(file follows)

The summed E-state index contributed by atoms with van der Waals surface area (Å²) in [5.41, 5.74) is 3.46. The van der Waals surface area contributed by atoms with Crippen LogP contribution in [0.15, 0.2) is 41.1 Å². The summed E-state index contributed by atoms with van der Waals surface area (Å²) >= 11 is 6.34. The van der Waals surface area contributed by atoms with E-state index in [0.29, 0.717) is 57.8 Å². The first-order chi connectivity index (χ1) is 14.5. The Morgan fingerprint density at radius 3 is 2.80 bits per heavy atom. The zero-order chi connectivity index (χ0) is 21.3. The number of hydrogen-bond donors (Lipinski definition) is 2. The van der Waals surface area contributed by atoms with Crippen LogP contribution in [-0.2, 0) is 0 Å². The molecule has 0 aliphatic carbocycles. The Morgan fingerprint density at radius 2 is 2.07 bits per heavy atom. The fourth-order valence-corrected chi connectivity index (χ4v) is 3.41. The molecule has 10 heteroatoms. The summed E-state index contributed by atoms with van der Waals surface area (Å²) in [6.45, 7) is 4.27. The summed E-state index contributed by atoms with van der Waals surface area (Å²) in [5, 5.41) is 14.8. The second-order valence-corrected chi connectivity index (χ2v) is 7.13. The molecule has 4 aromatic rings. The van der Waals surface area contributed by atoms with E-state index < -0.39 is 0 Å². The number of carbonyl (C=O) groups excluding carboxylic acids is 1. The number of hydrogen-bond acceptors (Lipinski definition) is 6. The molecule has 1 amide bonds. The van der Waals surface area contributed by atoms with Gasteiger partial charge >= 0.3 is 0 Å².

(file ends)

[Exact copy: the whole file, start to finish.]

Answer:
The summed E-state index contributed by atoms with van der Waals surface area (Å²) in [5.41, 5.74) is 3.46. The van der Waals surface area contributed by atoms with Crippen LogP contribution in [0.15, 0.2) is 41.1 Å². The summed E-state index contributed by atoms with van der Waals surface area (Å²) >= 11 is 6.34. The van der Waals surface area contributed by atoms with E-state index in [0.29, 0.717) is 57.8 Å². The first-order chi connectivity index (χ1) is 14.5. The Morgan fingerprint density at radius 3 is 2.80 bits per heavy atom. The zero-order chi connectivity index (χ0) is 21.3. The number of hydrogen-bond donors (Lipinski definition) is 2. The van der Waals surface area contributed by atoms with Crippen LogP contribution in [-0.2, 0) is 0 Å². The molecule has 0 aliphatic carbocycles. The Morgan fingerprint density at radius 2 is 2.07 bits per heavy atom. The fourth-order valence-corrected chi connectivity index (χ4v) is 3.41. The molecule has 10 heteroatoms. The summed E-state index contributed by atoms with van der Waals surface area (Å²) in [6.45, 7) is 4.27. The summed E-state index contributed by atoms with van der Waals surface area (Å²) in [5, 5.41) is 14.8. The second-order valence-corrected chi connectivity index (χ2v) is 7.13. The molecule has 4 aromatic rings. The van der Waals surface area contributed by atoms with E-state index < -0.39 is 0 Å². The number of carbonyl (C=O) groups excluding carboxylic acids is 1. The number of hydrogen-bond acceptors (Lipinski definition) is 6. The molecule has 1 amide bonds. The van der Waals surface area contributed by atoms with Gasteiger partial charge >= 0.3 is 0 Å².